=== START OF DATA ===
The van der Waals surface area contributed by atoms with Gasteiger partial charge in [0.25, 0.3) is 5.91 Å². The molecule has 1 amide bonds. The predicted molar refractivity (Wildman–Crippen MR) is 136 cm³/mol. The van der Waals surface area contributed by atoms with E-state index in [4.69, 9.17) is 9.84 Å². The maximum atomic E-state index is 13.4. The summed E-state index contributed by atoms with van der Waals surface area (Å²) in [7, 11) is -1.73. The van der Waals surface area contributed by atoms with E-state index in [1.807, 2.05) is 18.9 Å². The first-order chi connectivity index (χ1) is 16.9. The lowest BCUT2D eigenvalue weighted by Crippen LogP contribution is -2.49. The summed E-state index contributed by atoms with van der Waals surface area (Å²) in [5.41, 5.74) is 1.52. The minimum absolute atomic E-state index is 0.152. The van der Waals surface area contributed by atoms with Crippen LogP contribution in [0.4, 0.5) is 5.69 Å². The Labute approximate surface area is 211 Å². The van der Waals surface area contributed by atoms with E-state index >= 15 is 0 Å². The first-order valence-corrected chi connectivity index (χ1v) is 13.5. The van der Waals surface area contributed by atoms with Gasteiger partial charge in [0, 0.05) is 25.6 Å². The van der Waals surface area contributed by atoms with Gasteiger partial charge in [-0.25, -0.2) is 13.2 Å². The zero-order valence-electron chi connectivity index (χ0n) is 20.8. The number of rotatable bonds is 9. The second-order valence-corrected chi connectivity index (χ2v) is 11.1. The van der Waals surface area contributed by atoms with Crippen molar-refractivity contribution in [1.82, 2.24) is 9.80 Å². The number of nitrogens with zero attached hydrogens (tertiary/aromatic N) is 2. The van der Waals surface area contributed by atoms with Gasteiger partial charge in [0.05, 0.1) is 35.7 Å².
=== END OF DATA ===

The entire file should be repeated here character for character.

The van der Waals surface area contributed by atoms with Gasteiger partial charge in [0.25, 0.3) is 5.91 Å². The molecule has 1 amide bonds. The predicted molar refractivity (Wildman–Crippen MR) is 136 cm³/mol. The van der Waals surface area contributed by atoms with E-state index in [4.69, 9.17) is 9.84 Å². The maximum atomic E-state index is 13.4. The summed E-state index contributed by atoms with van der Waals surface area (Å²) in [7, 11) is -1.73. The van der Waals surface area contributed by atoms with E-state index in [1.807, 2.05) is 18.9 Å². The first-order chi connectivity index (χ1) is 16.9. The lowest BCUT2D eigenvalue weighted by Crippen LogP contribution is -2.49. The summed E-state index contributed by atoms with van der Waals surface area (Å²) in [5.41, 5.74) is 1.52. The minimum absolute atomic E-state index is 0.152. The van der Waals surface area contributed by atoms with Crippen LogP contribution in [0.4, 0.5) is 5.69 Å². The Labute approximate surface area is 211 Å². The van der Waals surface area contributed by atoms with E-state index >= 15 is 0 Å². The first-order valence-corrected chi connectivity index (χ1v) is 13.5. The van der Waals surface area contributed by atoms with Gasteiger partial charge in [0, 0.05) is 25.6 Å². The van der Waals surface area contributed by atoms with Gasteiger partial charge in [-0.25, -0.2) is 13.2 Å². The zero-order valence-electron chi connectivity index (χ0n) is 20.8. The number of rotatable bonds is 9. The second-order valence-corrected chi connectivity index (χ2v) is 11.1. The van der Waals surface area contributed by atoms with Crippen molar-refractivity contribution in [1.82, 2.24) is 9.80 Å². The number of nitrogens with zero attached hydrogens (tertiary/aromatic N) is 2. The van der Waals surface area contributed by atoms with Gasteiger partial charge in [0.05, 0.1) is 35.7 Å².